Monday, November 03, 2008

National Identification Card

Can there be anyone left who cannot see the need for a national ID card?

Surely not, although I have heard fears all my life about invasion of privacy, erosion of states rights and the biggest threat of them all, a Communist takeover of America.

This one's a no-brainer. With the most high-profile of presidential elections in history the whole world is looking at America as we air some of our dirtiest laundry. Early voting glitches and inconsistencies all over the country are as much of an embarassment in the technological era as our health care system.

I'm all for individual states being testing grounds for all kinds of experiments, especially when it comes to new ideas. Massachusetts, for example, has figured out how to have health insurance for all its citizens, but we don't know yet how that might play out. Tennessee tried it a few years ago and had to quit because it proved too expensive, and Oregon addresses the problem by insuring as many as they can until the money gives out, awarding the bottom of the bucket by lottery!

Nebraska recently found out that their well-meant safe-haven policy allowing unwanted children to be abandoned at hospitals without penalty for whoever abandoned them is having unintended consequences. As word spread, kids are being transported from other states to be abandoned in Nebraska! The state legislature will scramble to do something about the new challenge, but the problem will remain.

Okay, then. Some issues remain unresolved. But how much longer do we have to continue avoidable confusion about identification because there is not enough political will to demand a national ID card once and for all?

We have passports.
We have state ID cards.
We have corporate ID cards.
We have school ID cards.
We have a raft of ID cards for immigrants (even though they are easily and widely counterfeited and almost never used by employers).

But I looked at my Social Security card and it clearly says "For Social Security purposes only. Not for identification."


How long, as they say, do we keep doing the same thing before we figure out it isn's working?

Cedit card companies keep incredible amounts of data on us. Every time I put gas in my car I wonder why none of those little numbers on my credit card gets messed up so I don't get the bill. But every time they find their way on to my monthly statement. This has been going on for decades and they still haven't made a mistake like that!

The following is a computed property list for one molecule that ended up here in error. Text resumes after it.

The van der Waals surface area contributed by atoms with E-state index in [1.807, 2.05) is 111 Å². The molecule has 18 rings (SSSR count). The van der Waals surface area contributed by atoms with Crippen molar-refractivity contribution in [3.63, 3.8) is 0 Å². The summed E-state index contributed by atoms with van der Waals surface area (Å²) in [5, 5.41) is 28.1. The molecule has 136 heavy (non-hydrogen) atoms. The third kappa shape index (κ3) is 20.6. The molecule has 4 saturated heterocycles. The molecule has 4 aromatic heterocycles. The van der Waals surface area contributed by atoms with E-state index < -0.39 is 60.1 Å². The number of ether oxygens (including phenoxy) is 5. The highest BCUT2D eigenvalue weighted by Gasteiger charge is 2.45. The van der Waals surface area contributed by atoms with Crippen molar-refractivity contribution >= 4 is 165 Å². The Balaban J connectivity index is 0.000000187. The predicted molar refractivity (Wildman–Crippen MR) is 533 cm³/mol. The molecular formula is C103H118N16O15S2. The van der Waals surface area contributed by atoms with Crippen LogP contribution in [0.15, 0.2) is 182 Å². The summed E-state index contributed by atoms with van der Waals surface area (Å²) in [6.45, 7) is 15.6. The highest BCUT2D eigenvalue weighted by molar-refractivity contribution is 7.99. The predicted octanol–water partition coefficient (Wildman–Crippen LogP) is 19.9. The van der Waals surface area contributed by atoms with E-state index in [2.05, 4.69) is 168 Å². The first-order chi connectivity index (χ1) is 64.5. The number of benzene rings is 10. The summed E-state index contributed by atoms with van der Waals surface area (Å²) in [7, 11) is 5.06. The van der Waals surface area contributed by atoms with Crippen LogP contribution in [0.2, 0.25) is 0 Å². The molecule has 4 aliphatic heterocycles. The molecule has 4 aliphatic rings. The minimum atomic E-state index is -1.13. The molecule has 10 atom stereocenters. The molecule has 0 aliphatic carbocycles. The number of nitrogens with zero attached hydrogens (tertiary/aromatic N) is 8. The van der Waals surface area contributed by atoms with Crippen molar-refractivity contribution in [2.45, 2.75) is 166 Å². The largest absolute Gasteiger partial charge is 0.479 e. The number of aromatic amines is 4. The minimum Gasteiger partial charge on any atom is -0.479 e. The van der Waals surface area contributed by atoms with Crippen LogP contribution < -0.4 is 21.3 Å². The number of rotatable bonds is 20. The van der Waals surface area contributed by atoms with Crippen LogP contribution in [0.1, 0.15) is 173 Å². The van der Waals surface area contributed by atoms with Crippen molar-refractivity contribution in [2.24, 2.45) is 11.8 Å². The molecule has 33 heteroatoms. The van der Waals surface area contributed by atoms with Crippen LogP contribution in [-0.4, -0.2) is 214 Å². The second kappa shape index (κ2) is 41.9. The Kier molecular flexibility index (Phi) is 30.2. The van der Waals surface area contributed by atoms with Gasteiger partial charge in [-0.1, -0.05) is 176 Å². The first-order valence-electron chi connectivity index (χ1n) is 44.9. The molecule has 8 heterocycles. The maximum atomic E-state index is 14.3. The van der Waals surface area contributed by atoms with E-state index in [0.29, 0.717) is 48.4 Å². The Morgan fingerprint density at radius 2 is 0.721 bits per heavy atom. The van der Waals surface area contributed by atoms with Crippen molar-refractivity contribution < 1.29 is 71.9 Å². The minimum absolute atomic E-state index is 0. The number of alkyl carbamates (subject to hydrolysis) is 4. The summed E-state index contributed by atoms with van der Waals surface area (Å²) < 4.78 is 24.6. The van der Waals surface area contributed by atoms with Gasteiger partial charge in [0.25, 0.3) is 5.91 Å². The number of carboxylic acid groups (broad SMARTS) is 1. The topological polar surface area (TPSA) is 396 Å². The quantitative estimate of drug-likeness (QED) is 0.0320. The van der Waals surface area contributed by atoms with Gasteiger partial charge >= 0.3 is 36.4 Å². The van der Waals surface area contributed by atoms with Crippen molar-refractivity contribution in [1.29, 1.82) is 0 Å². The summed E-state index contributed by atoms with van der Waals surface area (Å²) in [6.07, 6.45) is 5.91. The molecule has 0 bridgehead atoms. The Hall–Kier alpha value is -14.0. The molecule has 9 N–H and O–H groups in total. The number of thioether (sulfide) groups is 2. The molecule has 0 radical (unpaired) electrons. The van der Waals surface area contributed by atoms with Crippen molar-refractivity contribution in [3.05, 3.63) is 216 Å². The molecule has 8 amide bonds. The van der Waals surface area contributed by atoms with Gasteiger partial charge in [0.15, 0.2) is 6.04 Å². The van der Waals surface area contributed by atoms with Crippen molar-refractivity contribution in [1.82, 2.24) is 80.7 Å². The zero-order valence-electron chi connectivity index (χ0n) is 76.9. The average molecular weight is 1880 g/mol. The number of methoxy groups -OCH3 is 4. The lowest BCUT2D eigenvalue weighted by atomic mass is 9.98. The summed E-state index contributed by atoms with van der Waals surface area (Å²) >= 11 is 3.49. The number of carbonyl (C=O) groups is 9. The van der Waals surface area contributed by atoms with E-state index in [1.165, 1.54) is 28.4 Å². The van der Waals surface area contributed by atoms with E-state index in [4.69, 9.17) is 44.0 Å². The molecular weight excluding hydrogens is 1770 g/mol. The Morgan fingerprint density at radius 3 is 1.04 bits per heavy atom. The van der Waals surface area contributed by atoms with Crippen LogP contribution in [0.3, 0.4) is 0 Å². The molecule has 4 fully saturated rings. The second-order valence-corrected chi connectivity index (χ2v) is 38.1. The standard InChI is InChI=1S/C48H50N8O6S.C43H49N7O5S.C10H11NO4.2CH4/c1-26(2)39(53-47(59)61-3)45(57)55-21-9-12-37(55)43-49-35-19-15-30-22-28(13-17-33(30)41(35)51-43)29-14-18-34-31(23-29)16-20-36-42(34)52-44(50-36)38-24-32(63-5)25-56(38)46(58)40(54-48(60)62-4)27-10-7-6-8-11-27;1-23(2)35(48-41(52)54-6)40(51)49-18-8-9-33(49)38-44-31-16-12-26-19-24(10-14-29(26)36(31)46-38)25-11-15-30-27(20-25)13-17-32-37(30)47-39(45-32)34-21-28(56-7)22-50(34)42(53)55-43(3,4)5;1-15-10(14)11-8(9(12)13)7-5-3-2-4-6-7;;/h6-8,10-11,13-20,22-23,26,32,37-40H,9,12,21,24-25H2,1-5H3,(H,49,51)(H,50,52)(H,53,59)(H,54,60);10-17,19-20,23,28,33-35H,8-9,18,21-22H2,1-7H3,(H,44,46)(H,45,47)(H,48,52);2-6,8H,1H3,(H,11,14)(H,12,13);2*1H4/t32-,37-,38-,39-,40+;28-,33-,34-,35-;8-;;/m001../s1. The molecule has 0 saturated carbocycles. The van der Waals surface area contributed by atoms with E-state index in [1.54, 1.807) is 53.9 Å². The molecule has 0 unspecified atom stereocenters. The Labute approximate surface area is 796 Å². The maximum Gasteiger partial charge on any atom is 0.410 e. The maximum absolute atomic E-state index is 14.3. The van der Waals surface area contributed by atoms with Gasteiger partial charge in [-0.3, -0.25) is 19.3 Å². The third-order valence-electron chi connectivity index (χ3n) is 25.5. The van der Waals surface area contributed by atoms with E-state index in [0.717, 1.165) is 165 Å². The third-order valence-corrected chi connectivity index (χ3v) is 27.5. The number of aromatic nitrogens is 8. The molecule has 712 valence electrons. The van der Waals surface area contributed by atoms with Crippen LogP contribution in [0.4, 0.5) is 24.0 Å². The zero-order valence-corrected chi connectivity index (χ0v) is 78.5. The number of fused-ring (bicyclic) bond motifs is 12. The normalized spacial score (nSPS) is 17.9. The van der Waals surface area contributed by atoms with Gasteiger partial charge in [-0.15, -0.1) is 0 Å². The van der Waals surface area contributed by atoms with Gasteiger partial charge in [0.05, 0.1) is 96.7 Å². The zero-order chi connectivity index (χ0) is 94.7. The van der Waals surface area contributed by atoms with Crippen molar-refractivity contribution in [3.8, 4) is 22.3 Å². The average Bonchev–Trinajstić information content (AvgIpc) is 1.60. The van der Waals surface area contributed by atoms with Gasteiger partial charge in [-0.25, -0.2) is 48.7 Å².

Three national credit reporting agencies keep an eye on everyone dealing with credit, although they don't let anyone see without charging them a fee. Consequently they have lots of wrong stuff that most of us never know about unless we take steps to investigate. But that is not the point. The point is that information and identification of everybody is already out there, even when the details are sometimes wrong.

And here is the biggest crazy idea of all: The so-called "Fair Tax" proposal which seems to have grown up in some highly-enriched Libertarian soil, advances the notion that when the Sixteenth Amendment is eventually repealed and the IRS is abolished -- replaced by this most sweeping tax reform measure in history -- everyone in the country will be entitled to a monthly "pre-bate" to cover essential services not to be taxed, so that as consumers they are charged the 23% of retail that will replace the current muddled revenue stream to the National Treasury. Advocates for the Fair Tax, including a few Congressmen and Senators, still don't seem to have figured out that in order to put their plan into place they would have to include some system of national identification that would be even bigger than the current IRS which at least doesn't have to deal with people like my mother, whose income is so low that she never files a return.

Here's this year's latest problem with identification. Hilzoy wrote about it.

Rick Hasen on the various charges of voter registration fraud and voter suppression:

The solution is to take the job of voter registration for federal elections out of the hands of third parties (and out of the hands of the counties and states) and give it to the federal government. The Constitution grants Congress wide authority over congressional elections. The next president should propose legislation to have the Census Bureau, when it conducts the 2010 census, also register all eligible voters who wish to be registered for future federal elections. High-school seniors could be signed up as well so that they would be registered to vote on their 18th birthday. When people submit change-of-address cards to the post office, election officials would also change their registration information.

This change would eliminate most voter registration fraud. Government employees would not have an incentive to pad registration lists with additional people in order to keep their jobs. The system would also eliminate the need for matches between state databases, a problem that has proved so troublesome because of the bad quality of the data. The federal government could assign each person a unique voter-identification number, which would remain the same regardless of where the voter moves. The unique ID would prevent people from voting in two jurisdictions, such as snowbirds who might be tempted to vote in Florida and New York. States would not have to use the system for their state and local elections, but most would choose to do so because of the cost savings.

The time and need for national ID's is here and now.

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